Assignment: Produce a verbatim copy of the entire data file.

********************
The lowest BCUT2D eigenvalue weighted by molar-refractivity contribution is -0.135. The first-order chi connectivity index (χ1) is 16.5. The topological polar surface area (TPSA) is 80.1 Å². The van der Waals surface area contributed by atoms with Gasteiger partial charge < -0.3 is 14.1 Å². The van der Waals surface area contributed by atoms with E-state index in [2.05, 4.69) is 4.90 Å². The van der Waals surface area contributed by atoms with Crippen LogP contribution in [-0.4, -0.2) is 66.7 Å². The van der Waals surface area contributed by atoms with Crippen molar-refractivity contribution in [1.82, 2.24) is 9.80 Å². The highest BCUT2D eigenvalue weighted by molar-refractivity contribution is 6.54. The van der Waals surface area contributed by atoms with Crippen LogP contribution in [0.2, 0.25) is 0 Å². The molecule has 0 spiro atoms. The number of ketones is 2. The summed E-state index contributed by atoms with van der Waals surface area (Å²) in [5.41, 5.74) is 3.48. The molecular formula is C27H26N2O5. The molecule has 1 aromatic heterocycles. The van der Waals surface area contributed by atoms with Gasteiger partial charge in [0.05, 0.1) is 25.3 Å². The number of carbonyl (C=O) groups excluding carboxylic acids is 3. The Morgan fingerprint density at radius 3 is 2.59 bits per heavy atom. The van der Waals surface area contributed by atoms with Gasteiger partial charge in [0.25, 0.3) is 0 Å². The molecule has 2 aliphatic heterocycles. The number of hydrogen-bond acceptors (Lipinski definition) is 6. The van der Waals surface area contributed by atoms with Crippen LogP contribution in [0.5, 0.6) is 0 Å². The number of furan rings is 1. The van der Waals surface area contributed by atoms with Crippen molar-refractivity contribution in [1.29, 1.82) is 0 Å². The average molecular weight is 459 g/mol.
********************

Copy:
The lowest BCUT2D eigenvalue weighted by molar-refractivity contribution is -0.135. The first-order chi connectivity index (χ1) is 16.5. The topological polar surface area (TPSA) is 80.1 Å². The van der Waals surface area contributed by atoms with Gasteiger partial charge < -0.3 is 14.1 Å². The van der Waals surface area contributed by atoms with E-state index in [2.05, 4.69) is 4.90 Å². The van der Waals surface area contributed by atoms with Crippen LogP contribution in [-0.4, -0.2) is 66.7 Å². The van der Waals surface area contributed by atoms with Crippen molar-refractivity contribution in [1.82, 2.24) is 9.80 Å². The highest BCUT2D eigenvalue weighted by molar-refractivity contribution is 6.54. The van der Waals surface area contributed by atoms with Crippen LogP contribution in [0.2, 0.25) is 0 Å². The molecule has 0 spiro atoms. The number of ketones is 2. The summed E-state index contributed by atoms with van der Waals surface area (Å²) in [5.41, 5.74) is 3.48. The molecular formula is C27H26N2O5. The molecule has 1 aromatic heterocycles. The van der Waals surface area contributed by atoms with Gasteiger partial charge in [0.05, 0.1) is 25.3 Å². The number of carbonyl (C=O) groups excluding carboxylic acids is 3. The Morgan fingerprint density at radius 3 is 2.59 bits per heavy atom. The van der Waals surface area contributed by atoms with Gasteiger partial charge in [0.25, 0.3) is 0 Å². The molecule has 2 aliphatic heterocycles. The number of hydrogen-bond acceptors (Lipinski definition) is 6. The van der Waals surface area contributed by atoms with Crippen LogP contribution in [0.5, 0.6) is 0 Å². The number of furan rings is 1. The van der Waals surface area contributed by atoms with Crippen molar-refractivity contribution in [1.29, 1.82) is 0 Å². The average molecular weight is 459 g/mol.